Example 4: Timeouts and Retries

In the previous tutorials, we saw a way to model simple two tier application as a closed or open system. In this tutorial, we would try to use the request timeouts and user retries feature of PerfCenter.

Often in software servers, like (but not limited to) web servers, the requests from user end time out. These timeouts are due to technical reasons like TCP connection timeout etc, or because of human behavioral phenomenon like the user getting impatient. The impatient user might issue a new request, with a certain probability, or they may leave the system without issuing any request. Users also tend to do this re-issue of request only a certain maximum number of times. Once they have done the maximum number of retries, they just giveup on the system and leave.

When the user issues a new request when the old one is still being processed by the system, there is no need to process that old request, as its response is not going to be read by anyone on client side. Sadly, the fact that the user has infact issued a fresh request is not perceivable from within the system. The application has no way to differentiate between normal good requests, and such bad timed out requests. Hence, application wastes time in processing those bad requests, which are counted towards throughput. Clearly, now as the requests are of two types, bad and good, the throughput can also be divided into two parts: badput and goodput. Its quite intuitive that the badput is the average number of timed out "bad" requests processed by the system per unit time, and goodput is the average number of normal "good" requests processed by the system.

This whole phenomenon can be modeled in PerfCenter via the facility of timeout and retries. These parameters, being part of the load characteristic, are specified in the loadparams block. Following loadparam block specifies the timeout value of 900 ms, user retry probability of 0.4 and maximum 3 retries.

timeout 0.9
retryprob 0.4
maxretry 3

The timeout value specifies the time after which the user requests will time out. Generally speaking, this should be greater than twice the average response time of the system under the given load conditions. The retryprob specifies the probability with which the customer would issue a new request once the current request is timed out. maxretryspecifies the maximum number of times the customer re-issues a timed out request.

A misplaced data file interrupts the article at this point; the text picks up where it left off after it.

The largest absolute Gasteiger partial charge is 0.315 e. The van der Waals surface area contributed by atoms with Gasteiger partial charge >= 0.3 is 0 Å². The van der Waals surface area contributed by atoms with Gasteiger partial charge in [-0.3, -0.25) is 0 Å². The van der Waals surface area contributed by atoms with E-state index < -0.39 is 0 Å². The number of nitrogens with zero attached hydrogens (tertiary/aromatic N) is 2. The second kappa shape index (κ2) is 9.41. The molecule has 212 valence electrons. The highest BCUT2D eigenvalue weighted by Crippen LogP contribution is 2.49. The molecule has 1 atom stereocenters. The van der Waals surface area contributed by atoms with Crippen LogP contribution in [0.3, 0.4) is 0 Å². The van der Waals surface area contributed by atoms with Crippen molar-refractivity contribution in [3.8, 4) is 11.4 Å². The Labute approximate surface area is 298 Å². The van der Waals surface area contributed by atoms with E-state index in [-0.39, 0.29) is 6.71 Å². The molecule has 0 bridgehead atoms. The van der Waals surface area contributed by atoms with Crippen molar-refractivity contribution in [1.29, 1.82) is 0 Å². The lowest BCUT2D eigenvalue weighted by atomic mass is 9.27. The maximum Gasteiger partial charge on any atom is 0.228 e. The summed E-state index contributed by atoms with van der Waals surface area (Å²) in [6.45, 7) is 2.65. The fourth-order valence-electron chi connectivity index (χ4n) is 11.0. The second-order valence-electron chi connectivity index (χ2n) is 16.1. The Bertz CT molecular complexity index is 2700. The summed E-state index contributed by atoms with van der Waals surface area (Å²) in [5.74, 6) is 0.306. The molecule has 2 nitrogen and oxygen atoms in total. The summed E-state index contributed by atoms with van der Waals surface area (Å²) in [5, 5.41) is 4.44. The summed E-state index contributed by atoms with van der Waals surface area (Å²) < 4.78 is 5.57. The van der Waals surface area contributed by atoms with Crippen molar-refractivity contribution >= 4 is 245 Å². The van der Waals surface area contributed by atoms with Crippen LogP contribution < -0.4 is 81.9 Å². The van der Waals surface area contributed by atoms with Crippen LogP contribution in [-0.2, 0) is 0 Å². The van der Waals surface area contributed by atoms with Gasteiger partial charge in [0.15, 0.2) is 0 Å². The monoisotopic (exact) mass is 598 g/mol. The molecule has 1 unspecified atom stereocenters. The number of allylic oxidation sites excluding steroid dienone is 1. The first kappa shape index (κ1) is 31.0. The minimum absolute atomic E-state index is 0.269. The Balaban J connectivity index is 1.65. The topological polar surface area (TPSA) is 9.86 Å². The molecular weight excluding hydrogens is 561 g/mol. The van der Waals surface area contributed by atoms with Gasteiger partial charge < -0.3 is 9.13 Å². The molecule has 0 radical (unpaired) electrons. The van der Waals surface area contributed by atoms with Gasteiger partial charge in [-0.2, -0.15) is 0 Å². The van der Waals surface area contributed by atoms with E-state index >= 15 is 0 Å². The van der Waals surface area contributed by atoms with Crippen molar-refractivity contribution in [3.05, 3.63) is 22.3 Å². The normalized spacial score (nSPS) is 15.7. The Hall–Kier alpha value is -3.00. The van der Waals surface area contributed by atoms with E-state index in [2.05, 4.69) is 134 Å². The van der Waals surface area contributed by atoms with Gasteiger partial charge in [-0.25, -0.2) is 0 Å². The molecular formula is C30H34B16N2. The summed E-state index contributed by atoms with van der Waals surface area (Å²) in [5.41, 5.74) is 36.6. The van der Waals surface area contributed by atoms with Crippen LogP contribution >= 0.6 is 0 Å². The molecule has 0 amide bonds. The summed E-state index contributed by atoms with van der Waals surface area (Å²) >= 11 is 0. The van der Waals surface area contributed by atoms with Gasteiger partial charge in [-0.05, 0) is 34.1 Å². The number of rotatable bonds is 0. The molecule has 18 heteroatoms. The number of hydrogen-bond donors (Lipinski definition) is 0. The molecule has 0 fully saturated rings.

The function bput() gives the badput. It accepts either the scenario name as argument, or no argument. The no-args version of the function gives out the badput of the whole system, otherwise it will give the badput of the scenario that is passed as argument. Function gput() operates similar to bput(), except that it gives the goodput of the scenario or the system, based on the argument.

There are two more functions, which give valuable insights to the software behavior. Once the system buffers are full, the system cannot accept any more requests, and more incoming requests are dropped silently. This is the droprate of the system, and the average value of which is given by droprate() function. It takes scenario name as argument or no argument. Another distinct metric calculable is the number of requests that timeout in the buffer itself. These requests join the queue when they arrive in the system, but they never get a chance to see real service, as the requests that came before it are still being serviced. Such requests end up getting timed out in the buffer. Any high value here is clear indication of the need of longer buffer size. This fraction of timed out request in buffer is given by the function bufftimeout(). This function also accepts the scenario name as argument or no argument.